Paul Budde's History Archives

The effect of the capitulation of NEI on Australia

Both Australia and the Netherlands were ill prepared for the rapid conquest of SE Asia by the Japanese. There were no plans or strategies in place until it became obvious that the invasion of NEI (and potentially Australia) was imminent.

So only a month before the invasion by the Japanese of the NEI the Minister of Colonial Affairs Hubert van Mook [1] flew to Australian on January 6, 1942 to discuss the situation with the Australian Government. At that point the discussion was still about supplying weapons and materials needed to assist in fighting the common enemy. At the same time official diplomatic relationships were established between Australia and the NEI Government in Batavia and the Dutch government-in-exile in London. Within weeks official representatives from the countries were appointed and offices were opened in Canberra and Batavia. All to no avail as a few weeks later the NEI government capitulated.

                                                           Hubertus van Mook

Immediately before and after the Japanese invasion on 1 March 1942, all aircraft from the privately owned Koninklijke Nederlandsch-Indische Luchtvaart Maatschappij – KNILM (Royal Dutch Indies Airways) with enough range were evacuated to Australia. On 7 March 1942, one day before the capitulation of Java, the last KNILM aircraft took off from the Boeabatoeweg in Bandung. A number of KNILM aircraft in Darwin were destroyed by the Japanese during the bombing of Darwin[2].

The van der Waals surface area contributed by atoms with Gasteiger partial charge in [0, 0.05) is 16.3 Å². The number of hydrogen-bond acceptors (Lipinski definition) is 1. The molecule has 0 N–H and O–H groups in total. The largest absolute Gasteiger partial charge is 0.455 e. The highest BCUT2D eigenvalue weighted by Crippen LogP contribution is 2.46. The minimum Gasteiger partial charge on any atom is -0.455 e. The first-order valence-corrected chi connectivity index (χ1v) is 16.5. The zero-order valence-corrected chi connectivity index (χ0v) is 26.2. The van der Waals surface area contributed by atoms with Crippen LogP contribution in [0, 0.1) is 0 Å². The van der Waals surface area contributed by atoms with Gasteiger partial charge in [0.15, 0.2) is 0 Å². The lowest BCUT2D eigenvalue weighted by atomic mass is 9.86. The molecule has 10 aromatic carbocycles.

The last who left NEI included: Minister of Colonial Affairs Van Mook, his deputy Van de Plas[3], members of the Governing Council (Raad van Indië) and military leaders. They  escaped to Broome[4] from Tjilatjap – the key port in southern Java – in March 1942.

They all had to leave their wives and children behind. Van Mook’s wife ended up in a Japanese concentration camp for the full duration of the occupation, but some of the Dutch women and children still managed to escape to Australia[5].

Large numbers of NEI warplanes, surviving warships as well as the government archives were rescued.  Large numbers of soldiers and administrative staff had been able to flee to Australia.

Four NEI squadrons were formed from ML-KNIL personnel, under the auspices of the Royal Australian Air Force, with Australian ground staff, they were known as the RAAF-NEI squadrons.

Twenty-one small KPM merchant vessels, loaded with refugees arrived in Australian ports and were consequently obtained by charter for U.S. Army use and became known as the “KPM vessels” in the US-led South West Pacific Area fleet. These ships comprised of almost half the permanent local fleet[6].